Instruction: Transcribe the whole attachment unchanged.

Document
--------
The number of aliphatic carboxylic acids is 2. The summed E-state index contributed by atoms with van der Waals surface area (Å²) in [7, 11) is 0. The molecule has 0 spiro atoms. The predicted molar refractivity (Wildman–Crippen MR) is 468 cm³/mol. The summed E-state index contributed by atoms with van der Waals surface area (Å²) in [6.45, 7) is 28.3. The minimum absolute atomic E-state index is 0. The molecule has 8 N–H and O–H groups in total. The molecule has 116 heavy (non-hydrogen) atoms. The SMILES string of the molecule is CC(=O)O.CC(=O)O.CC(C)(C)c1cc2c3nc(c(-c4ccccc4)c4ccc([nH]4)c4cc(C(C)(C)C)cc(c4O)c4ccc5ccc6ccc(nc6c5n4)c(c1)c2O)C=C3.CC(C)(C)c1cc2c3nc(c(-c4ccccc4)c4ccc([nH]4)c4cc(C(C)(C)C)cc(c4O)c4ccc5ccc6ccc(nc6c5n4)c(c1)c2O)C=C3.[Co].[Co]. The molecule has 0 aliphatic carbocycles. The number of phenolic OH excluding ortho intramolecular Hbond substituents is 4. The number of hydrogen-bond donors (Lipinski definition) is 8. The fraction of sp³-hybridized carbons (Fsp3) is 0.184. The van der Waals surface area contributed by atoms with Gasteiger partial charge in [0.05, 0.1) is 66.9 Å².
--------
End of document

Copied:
The number of aliphatic carboxylic acids is 2. The summed E-state index contributed by atoms with van der Waals surface area (Å²) in [7, 11) is 0. The molecule has 0 spiro atoms. The predicted molar refractivity (Wildman–Crippen MR) is 468 cm³/mol. The summed E-state index contributed by atoms with van der Waals surface area (Å²) in [6.45, 7) is 28.3. The minimum absolute atomic E-state index is 0. The molecule has 8 N–H and O–H groups in total. The molecule has 116 heavy (non-hydrogen) atoms. The SMILES string of the molecule is CC(=O)O.CC(=O)O.CC(C)(C)c1cc2c3nc(c(-c4ccccc4)c4ccc([nH]4)c4cc(C(C)(C)C)cc(c4O)c4ccc5ccc6ccc(nc6c5n4)c(c1)c2O)C=C3.CC(C)(C)c1cc2c3nc(c(-c4ccccc4)c4ccc([nH]4)c4cc(C(C)(C)C)cc(c4O)c4ccc5ccc6ccc(nc6c5n4)c(c1)c2O)C=C3.[Co].[Co]. The molecule has 0 aliphatic carbocycles. The number of phenolic OH excluding ortho intramolecular Hbond substituents is 4. The number of hydrogen-bond donors (Lipinski definition) is 8. The fraction of sp³-hybridized carbons (Fsp3) is 0.184. The van der Waals surface area contributed by atoms with Gasteiger partial charge in [0.05, 0.1) is 66.9 Å².